It was just as well that I hiked in, as I wasn’t going to get much exercise for the next four hours, except for alternating between the casks from either end of the bar when possible.

I am not going to describe all of the beers, they are listed below for those interested, but will mention some themes and highlights.

The beer list was very well curated with many different styles of beer, from hoppy to roasty to fruity to funky to downright beery … yay, two brown ales!

What they did have in common was their place of origin; with just two outliers (NYC and Vermont), the majority of the breweries represented all came from the Mohawk Valley/I-90 corridor between Cooperstown in the East to Syracuse in the West.

For every out-there Szechuan peppercorn stout (delicious from Willow Rock) there was an antidote, in the form of a traditional English bitter/pub ale or German festbier.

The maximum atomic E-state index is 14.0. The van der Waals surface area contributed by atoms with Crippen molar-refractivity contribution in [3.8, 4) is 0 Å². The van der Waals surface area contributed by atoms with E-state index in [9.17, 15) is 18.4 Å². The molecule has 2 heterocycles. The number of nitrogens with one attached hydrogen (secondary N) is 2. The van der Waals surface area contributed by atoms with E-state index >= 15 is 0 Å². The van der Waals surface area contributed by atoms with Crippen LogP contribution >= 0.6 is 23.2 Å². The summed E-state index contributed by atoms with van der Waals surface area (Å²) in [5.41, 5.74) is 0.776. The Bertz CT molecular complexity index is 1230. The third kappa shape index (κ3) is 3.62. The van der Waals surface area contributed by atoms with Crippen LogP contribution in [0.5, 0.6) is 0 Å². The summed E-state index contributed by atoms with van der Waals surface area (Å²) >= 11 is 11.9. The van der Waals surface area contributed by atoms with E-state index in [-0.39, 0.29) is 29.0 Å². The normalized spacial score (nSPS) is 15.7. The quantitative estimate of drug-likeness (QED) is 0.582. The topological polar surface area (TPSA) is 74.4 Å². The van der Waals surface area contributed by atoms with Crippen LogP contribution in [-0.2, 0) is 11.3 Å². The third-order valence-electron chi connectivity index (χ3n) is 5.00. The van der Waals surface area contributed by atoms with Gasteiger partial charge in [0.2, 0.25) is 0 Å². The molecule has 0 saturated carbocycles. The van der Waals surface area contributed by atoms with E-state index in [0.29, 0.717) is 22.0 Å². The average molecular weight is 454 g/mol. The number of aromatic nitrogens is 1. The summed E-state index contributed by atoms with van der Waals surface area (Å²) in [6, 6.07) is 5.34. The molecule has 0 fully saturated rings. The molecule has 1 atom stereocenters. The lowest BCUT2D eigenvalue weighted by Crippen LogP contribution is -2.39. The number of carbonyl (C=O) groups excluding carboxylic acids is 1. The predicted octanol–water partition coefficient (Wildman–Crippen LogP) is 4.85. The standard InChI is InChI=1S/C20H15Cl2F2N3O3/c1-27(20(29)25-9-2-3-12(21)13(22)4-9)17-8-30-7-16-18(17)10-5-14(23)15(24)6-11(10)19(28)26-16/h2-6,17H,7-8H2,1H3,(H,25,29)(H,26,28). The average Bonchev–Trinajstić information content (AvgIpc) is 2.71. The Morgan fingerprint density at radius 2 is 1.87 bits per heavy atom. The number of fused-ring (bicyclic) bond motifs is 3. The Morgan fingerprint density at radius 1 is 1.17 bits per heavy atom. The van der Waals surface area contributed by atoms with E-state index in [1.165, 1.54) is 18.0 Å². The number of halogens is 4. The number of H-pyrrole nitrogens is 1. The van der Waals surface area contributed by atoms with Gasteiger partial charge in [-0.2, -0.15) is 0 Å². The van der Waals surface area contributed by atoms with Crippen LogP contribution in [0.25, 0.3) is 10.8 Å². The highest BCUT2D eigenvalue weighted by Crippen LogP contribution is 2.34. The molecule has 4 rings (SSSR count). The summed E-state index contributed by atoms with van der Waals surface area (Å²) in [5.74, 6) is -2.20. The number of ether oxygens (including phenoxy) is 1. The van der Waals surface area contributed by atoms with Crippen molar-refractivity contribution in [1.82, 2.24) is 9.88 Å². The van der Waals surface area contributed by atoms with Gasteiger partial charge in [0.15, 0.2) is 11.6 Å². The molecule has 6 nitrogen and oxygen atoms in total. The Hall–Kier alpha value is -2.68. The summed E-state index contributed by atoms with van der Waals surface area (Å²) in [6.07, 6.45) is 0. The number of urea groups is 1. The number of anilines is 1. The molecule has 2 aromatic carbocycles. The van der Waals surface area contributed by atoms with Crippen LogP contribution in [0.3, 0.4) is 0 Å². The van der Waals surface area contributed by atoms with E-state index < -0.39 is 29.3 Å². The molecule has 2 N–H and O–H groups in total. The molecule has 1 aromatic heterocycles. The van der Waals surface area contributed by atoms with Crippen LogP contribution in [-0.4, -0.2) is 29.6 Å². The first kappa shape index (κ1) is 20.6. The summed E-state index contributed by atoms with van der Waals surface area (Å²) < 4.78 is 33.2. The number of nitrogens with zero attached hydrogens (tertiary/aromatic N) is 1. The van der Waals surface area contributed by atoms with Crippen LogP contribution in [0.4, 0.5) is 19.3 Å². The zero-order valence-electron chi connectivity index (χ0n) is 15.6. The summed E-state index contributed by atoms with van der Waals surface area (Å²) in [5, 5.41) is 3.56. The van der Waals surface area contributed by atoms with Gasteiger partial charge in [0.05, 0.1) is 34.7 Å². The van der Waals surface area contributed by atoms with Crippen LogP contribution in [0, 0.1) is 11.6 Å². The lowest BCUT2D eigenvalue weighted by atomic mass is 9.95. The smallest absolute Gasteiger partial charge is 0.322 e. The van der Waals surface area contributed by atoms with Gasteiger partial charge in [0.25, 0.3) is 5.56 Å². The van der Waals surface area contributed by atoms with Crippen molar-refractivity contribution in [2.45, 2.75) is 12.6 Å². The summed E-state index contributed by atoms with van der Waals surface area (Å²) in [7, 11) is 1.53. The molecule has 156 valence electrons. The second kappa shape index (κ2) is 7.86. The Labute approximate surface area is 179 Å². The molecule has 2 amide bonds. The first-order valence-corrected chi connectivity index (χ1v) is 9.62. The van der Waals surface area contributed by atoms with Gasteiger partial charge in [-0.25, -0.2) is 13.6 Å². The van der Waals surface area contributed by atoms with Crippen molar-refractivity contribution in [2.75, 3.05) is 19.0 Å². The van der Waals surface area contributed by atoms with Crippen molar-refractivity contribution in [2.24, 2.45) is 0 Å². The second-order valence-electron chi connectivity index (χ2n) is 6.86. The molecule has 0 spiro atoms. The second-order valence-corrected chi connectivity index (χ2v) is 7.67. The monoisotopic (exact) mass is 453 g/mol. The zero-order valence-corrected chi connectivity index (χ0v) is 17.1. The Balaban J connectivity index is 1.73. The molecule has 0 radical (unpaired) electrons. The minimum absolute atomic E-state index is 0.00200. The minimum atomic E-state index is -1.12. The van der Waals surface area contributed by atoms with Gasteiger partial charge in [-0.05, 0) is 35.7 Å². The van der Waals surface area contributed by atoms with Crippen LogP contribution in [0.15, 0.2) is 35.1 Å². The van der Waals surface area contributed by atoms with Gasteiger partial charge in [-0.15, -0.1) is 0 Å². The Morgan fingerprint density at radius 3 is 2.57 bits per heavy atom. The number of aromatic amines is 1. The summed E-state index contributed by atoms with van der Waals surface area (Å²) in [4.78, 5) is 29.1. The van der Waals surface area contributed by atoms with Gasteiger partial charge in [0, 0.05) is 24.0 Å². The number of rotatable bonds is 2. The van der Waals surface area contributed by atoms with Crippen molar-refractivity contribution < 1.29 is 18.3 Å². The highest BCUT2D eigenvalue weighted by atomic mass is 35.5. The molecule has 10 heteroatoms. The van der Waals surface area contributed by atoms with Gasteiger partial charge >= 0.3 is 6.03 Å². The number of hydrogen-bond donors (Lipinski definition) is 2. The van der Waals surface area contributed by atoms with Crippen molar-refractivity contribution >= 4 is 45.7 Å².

There was only one IPA, a juicy fruity hazy from Prison City that had a real distinct funk that I initially thought was brett but was just the hop combination (Vic Secret and El Dorado) and the brewer’s magic.

Woodland Farm’s blonde ale had similar juicy-fruity-funky characteristics but was brewed with a completely different hop combination (Sabro and Triumph) and Citra dry-hopping.

Significantly, these last two were the beers that I went back for at the end of the session. I wanted to taste them again side-by-side and wanted that fruity funkiness to be the taste that I went home with.